Tag Archives: amazon

How formidable would Amazon be in pharmacy?

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Oops

I’m a big fan and customer of Amazon, having placed thousands of orders since 1998. I understand why retailers (and other businesses) quake in their boots at the thought of Amazon disrupting them. As a healthcare insider, I also understand why healthcare companies are especially nervous. Deep down, we understand that US healthcare is tremendously wasteful and inefficient and that Amazon could make the industry look bad and eat its lunch.

Still, I’m not convinced that Amazon is going to take over the pharmacy business, the latest topic of discussion. The Wall Street Journal (Amazon’s push into pharmacy is full of promise and pitfalls) has a piece and we’re also told that CVS’s play for Aetna is a direct result of the Amazon threat.

My own recent experience with Amazon left a bitter taste in my mouth and provided a glimpse of just how hard pharmacy could be. I don’t usually take painkillers, but the past three weeks have been an exception. Since getting hit by a car while crossing the street, I have been a pretty good customer for OTC pain meds. On a recent Sunday I noticed I was running out of ibuprofen, and rather than asking family members to do one more errand, I used Amazon to place a same-day order.

I pressed the button around 9 am, and was promised that my order would be at my doorstep by 9 pm. By around noon the item was “out for delivery” but it hadn’t arrived by 8:30 pm and I was starting to get a little worried. Nine o’clock came and went, and Amazon switched my status to “delayed.” Finally I had to ask my wife to go out to the pharmacy, which luckily for us is close by and open late. I would have had a difficult night without my refill.

Eventually Amazon canceled the order and said my address was undeliverable –a weird claim for a home that receives Amazon shipments nearly every day.

Most of the skepticism about Amazon’s entry into pharmacy focuses on new complexities like third-party payment, which are admittedly pretty serious. But my own experience shows that Amazon’s current infrastructure isn’t robust enough for the basics, so I definitely won’t be among the first to sign up for AmazonRx.

Of course Amazon isn’t the only one with shipment woes, and this experience was an exception to my usual good ones. Still, it gives me pause.


By healthcare business consultant David E. Williams, president of Health Business Group.

Drinking while grocery shopping. Is pot next?

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Where did my grocery cart disappear to?

Amazon.com seems to be unstoppable. It’s grabbed the lion’s share of the e-commerce market, turned other retailers into mere showrooms for shoppers who then purchase online, discarded list prices in favor of its own internal comparisons, and turned Prime Day into a new national shopping holiday. Little buttons around the house can be pressed to reorder staples, and voice commands to my Amazon Echo can summon goods to the home.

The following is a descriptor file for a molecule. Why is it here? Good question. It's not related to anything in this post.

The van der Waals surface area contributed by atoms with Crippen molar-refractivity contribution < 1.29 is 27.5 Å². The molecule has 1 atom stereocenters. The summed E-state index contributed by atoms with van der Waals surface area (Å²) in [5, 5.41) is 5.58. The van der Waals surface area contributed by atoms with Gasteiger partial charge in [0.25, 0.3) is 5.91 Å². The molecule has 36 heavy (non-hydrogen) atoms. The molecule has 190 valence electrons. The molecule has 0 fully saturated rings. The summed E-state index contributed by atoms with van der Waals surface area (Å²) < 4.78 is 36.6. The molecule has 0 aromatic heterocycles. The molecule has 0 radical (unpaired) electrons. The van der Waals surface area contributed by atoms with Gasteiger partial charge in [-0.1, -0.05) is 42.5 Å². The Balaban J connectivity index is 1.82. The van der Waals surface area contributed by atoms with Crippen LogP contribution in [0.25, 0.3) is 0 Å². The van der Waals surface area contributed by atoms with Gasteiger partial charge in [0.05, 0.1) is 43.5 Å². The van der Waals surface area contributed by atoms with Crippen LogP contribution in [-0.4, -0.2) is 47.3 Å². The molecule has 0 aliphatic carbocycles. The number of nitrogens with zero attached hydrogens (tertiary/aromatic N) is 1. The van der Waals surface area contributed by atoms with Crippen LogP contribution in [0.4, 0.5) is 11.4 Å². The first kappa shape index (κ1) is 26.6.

Supermarkets are now in Amazon’s sights. I’ve received come-ons lately for Amazon Fresh.

But instead of quaking in their boots, some supermarkets are taking a page from the casino playbook and offering inexpensive alcoholic beverages to customers. From the Wall Street Journal (Supermarkets Invite Shoppers to Drink While They Shop):

At nearly 350 Whole Foods locations nationwide, shoppers can carry open beverages out of the bar area and around the store as they shop around. Some stores have added cup holders to their shopping carts or placed racks around the store where shoppers can place empty stemless wine glasses. In some Texas locations, the $1 cans of beer rest in ice-filled buckets labeled “walkin’ around beer.” “When customers find out that they can sip and shop, a lot of times it’s a lightbulb moment,” Mr. Kopperud says.

Take that Jeff Bezos!

As just about everyone knows, alcohol lowers inhibitions and is more or less guaranteed to boost retail sales. Impulse purchase anyone?

But let’s fast forward this story just a bit. With the movement toward the legalization of marijuana for recreational purposes –which I oppose– it’s just a matter of time before these same stores start opening marijuana boutiques at their entrances, featuring a wide variety of tasty edibles. For Whole Foods they will likely be organic, gluten free and artisanal.

You can bet the munchies will contribute to a healthy boost to the average sale!

Come to think of it, these two ideas aren’t mutually exclusive. A walkin’ around beer and a marijuana edible sounds pretty darn attractive.

Ok, Amazon. What’s your reply?

Image courtesy of iosphere at FreeDigitalPhotos.net

By healthcare business consultant David E. Williams, president of Health Business Group.